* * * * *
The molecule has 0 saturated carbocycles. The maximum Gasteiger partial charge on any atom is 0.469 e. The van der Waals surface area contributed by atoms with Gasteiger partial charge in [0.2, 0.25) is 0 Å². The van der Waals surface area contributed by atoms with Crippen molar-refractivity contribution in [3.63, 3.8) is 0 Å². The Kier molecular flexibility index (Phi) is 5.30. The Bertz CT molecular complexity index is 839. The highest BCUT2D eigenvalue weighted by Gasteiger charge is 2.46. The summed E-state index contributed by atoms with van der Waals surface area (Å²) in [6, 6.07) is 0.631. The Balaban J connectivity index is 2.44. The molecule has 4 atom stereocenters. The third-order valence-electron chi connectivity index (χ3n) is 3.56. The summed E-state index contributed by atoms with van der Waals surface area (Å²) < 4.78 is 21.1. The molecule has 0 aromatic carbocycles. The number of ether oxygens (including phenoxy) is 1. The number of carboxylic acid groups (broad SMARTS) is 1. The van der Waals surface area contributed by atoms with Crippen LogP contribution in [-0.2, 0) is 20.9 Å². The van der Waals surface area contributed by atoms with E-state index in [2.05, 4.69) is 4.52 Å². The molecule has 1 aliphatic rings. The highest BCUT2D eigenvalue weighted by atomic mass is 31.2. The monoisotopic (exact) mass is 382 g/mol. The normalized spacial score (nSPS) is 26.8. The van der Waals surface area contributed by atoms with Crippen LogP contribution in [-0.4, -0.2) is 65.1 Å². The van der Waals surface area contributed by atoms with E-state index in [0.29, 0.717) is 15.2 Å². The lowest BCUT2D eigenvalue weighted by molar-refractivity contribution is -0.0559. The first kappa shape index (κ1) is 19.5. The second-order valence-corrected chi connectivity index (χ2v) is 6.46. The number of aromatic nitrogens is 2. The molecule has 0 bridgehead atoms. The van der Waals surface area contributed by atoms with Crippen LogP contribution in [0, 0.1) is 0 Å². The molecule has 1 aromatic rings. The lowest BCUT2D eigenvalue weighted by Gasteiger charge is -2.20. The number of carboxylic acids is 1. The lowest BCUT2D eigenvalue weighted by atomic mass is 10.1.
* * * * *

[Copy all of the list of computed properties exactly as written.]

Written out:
The molecule has 0 saturated carbocycles. The maximum Gasteiger partial charge on any atom is 0.469 e. The van der Waals surface area contributed by atoms with Gasteiger partial charge in [0.2, 0.25) is 0 Å². The van der Waals surface area contributed by atoms with Crippen molar-refractivity contribution in [3.63, 3.8) is 0 Å². The Kier molecular flexibility index (Phi) is 5.30. The Bertz CT molecular complexity index is 839. The highest BCUT2D eigenvalue weighted by Gasteiger charge is 2.46. The summed E-state index contributed by atoms with van der Waals surface area (Å²) in [6, 6.07) is 0.631. The Balaban J connectivity index is 2.44. The molecule has 4 atom stereocenters. The third-order valence-electron chi connectivity index (χ3n) is 3.56. The summed E-state index contributed by atoms with van der Waals surface area (Å²) < 4.78 is 21.1. The molecule has 0 aromatic carbocycles. The number of ether oxygens (including phenoxy) is 1. The number of carboxylic acid groups (broad SMARTS) is 1. The van der Waals surface area contributed by atoms with Crippen LogP contribution in [-0.2, 0) is 20.9 Å². The van der Waals surface area contributed by atoms with E-state index in [2.05, 4.69) is 4.52 Å². The molecule has 1 aliphatic rings. The highest BCUT2D eigenvalue weighted by atomic mass is 31.2. The monoisotopic (exact) mass is 382 g/mol. The normalized spacial score (nSPS) is 26.8. The van der Waals surface area contributed by atoms with Crippen LogP contribution in [-0.4, -0.2) is 65.1 Å². The van der Waals surface area contributed by atoms with E-state index in [0.29, 0.717) is 15.2 Å². The lowest BCUT2D eigenvalue weighted by molar-refractivity contribution is -0.0559. The first kappa shape index (κ1) is 19.5. The second-order valence-corrected chi connectivity index (χ2v) is 6.46. The number of aromatic nitrogens is 2. The molecule has 0 bridgehead atoms. The van der Waals surface area contributed by atoms with Crippen LogP contribution in [0, 0.1) is 0 Å². The molecule has 1 aromatic rings. The lowest BCUT2D eigenvalue weighted by Gasteiger charge is -2.20. The number of carboxylic acids is 1. The lowest BCUT2D eigenvalue weighted by atomic mass is 10.1.